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Tue, 3 Oct 2017 11:15:04 -0400
Based on my work creating a go-build-system and packaging a non-trivial
Go application , I want to start a discussion on how we can
efficiently package Go software in Guix.
Go software is developed rather differently from most of what we
package, and I think our package abstraction does not fit Go libraries
The primary differences are 0) Go libraries are typically bundled as
source code, 1) Go software is typically unversioned, 2) static archives
(.a) are the norm, and 3) Go libraries are expected to be built as part
of the build process of the calling application. That is, there is no
standard way to build an entire Go library on its own.
0,1) The problem with every application bundling unversioned libraries
is that we need to package a different Git commit of the library for
every application we package, or risk our packages not working. Adding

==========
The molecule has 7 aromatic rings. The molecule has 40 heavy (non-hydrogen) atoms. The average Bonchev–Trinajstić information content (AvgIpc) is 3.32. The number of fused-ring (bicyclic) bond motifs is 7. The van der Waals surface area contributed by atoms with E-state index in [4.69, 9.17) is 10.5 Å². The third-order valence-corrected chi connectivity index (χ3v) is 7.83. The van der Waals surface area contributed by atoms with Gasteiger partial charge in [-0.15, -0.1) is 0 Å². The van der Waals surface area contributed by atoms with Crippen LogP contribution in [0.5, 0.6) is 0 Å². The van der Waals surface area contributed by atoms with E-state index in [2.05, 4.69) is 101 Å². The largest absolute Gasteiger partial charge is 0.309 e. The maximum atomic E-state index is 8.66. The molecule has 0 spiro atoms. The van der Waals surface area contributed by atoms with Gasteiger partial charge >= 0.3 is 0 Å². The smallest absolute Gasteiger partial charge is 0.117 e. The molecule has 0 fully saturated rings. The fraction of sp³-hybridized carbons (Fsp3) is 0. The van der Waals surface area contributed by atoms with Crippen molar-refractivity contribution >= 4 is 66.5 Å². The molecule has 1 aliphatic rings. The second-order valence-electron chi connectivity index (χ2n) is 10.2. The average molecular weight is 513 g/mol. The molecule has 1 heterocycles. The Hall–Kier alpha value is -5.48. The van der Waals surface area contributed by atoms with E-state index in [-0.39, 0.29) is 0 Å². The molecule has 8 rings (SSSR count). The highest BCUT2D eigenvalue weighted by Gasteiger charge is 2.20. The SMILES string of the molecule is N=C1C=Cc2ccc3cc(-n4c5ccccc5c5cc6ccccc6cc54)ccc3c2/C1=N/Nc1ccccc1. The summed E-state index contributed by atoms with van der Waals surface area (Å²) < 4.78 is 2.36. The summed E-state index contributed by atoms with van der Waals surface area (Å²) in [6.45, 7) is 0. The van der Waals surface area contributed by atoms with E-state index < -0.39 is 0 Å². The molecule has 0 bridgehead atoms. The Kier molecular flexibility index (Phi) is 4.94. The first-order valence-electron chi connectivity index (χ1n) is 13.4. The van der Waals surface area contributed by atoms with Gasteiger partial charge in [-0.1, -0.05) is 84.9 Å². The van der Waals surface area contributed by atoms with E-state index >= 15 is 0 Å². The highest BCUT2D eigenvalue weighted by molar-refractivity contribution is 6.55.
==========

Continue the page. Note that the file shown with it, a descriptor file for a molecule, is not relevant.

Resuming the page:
package variants per-version is a bit messy currently.
3) As an example of how Go libaries are built piecemeal, take the core
networking library, 'golang.org/x/net' . It includes dozens of
submodules such as bpf, icmp, ipv4, ipv6, etc. There is no way to build
all these submodules with a single command. Instead, each one is built
when it is needed during the build process of the calling application.
There are no build scripts. The library compilation process is
standardized as, for example, `go install golang.org/x/net/ipv4`.
This means that the entire networking library would consist of several
dozen Guix packages, multiplied by the number of different Git commits
required by the calling applications. It's unreasonable, in my opinion.
My suggestion is that we have two layers of Go library packages: a) a
template layer that includes the source URI, unpack-path, and other
package metadata, and b) a layer to create instances of the package
within the inputs field of the calling package.
Perhaps the instantiation layer could look like this in practice:
Or something like that. What do you think?
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- Go packaging,
Leo Famulari <=